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Teacher Misery: Helicopter Parents, Special Snowflakes and Other Bullshit
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July 2016: Biography Memoir > Teacher Misery - 5 stars

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Megalion | 484 comments What the synopsis promises, the book delivers.

It's billed as humor but at it's heart, it's a tragedy. I did laugh out loud at some of the anecdotes.

The rest, as amusing as they are in their insanity, that it's not fiction is horrifying.

I do keep in mind that this is one school teacher's experience (and includes some of her colleagues' second hand) at one school. Yet we've heard the horror stories from all over.

It further emphasizes the terrible consequences of the No Child Left Behind act. I can't understand why it's not yet been repealed when decades later, the sharp decline of education still persists.

Towards the end of the book, she addresses just how much extra testing there is now because of that. The most damning thing being that one corporation owns most of the school tests and etc. She quotes a spokesman saying that teachers will soon be obsolete [because their testing and educational materials are that superior].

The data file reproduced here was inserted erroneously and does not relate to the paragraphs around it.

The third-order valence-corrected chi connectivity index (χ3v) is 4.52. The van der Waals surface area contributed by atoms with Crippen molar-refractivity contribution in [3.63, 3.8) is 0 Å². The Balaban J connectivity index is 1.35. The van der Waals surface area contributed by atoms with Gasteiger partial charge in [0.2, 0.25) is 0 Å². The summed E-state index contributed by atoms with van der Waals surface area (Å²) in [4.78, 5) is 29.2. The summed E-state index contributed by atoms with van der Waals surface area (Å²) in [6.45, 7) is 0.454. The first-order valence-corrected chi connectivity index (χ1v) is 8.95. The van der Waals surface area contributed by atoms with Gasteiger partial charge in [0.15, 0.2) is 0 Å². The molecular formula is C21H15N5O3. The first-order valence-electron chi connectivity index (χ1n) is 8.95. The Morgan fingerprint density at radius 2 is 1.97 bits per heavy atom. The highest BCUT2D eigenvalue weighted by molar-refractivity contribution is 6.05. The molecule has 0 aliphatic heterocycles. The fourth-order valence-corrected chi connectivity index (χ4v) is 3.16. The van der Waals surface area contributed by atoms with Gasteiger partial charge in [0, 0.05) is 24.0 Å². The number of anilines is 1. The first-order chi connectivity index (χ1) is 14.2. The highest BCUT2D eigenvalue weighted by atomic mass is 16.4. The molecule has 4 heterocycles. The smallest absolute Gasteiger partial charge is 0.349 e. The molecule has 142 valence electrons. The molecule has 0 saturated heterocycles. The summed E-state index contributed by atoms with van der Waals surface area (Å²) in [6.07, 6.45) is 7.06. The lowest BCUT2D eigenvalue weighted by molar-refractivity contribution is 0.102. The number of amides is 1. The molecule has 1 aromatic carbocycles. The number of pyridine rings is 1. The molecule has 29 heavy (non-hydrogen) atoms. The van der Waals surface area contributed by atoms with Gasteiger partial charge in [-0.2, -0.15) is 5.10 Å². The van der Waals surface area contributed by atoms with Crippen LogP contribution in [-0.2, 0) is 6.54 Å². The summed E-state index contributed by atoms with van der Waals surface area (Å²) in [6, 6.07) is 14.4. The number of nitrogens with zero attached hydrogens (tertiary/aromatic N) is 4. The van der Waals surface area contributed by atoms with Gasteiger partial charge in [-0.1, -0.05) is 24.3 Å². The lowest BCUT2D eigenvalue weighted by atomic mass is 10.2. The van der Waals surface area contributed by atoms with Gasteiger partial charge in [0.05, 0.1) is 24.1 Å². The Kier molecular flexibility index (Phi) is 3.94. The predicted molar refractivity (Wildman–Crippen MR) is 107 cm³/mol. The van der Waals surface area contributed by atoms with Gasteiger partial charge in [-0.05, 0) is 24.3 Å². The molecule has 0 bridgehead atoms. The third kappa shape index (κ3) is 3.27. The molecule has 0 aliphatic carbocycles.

She begins the book citing statistics about teacher burn-out. That many first year teachers quit after the first year and many more within the first 5 years.

A pervasive theme through the book is the utter lack of respect for teachers from all corners. Students, parents, and school administration. Not just lack of respect but downright extreme neglience by repeatedly putting the teachers in danger by forcing them to have students in their classes who have already demonstrated violent tendencies to them. Or have attacked other teachers.

I felt she balanced well between the long gamut of simply absurd to the simply unthinkable.

In the case of the latter, it's unfortunate that this is not a book of fiction.

I'm profoundly thankful that I graduated in time before the Digital Age took root.

Thank you to the publisher for a free copy of this book in exchange for my honest review.

And a BIG SALUTE to her and her fellow teachers who stick it out in the trenches because for all the problem students, many more need all the education they can get.

P.S. I was particularly disgusted at the couple of anecdotes about remedial English students being able to demand admittance to Honors English. Honors is a PRIVILEGE and designed to allow students who want to make the most of their education to do so at a higher level WITHOUT BEING HELD BACK TO THE LOWEST COMMON DENOMINATOR. Damn you Dubya. You hamstrung an already deeply challenged education system.


message 2: by Anita (new)

Anita Pomerantz | 6671 comments Yikes! This one sounds like a tough read.

I always thought I might like to be a teacher, but then I actually tried just teaching GRE classes. I learned the material, and taught exactly ONE 8 week class to three adults, all women. And you know what, even THAT was hard! And not especially rewarding.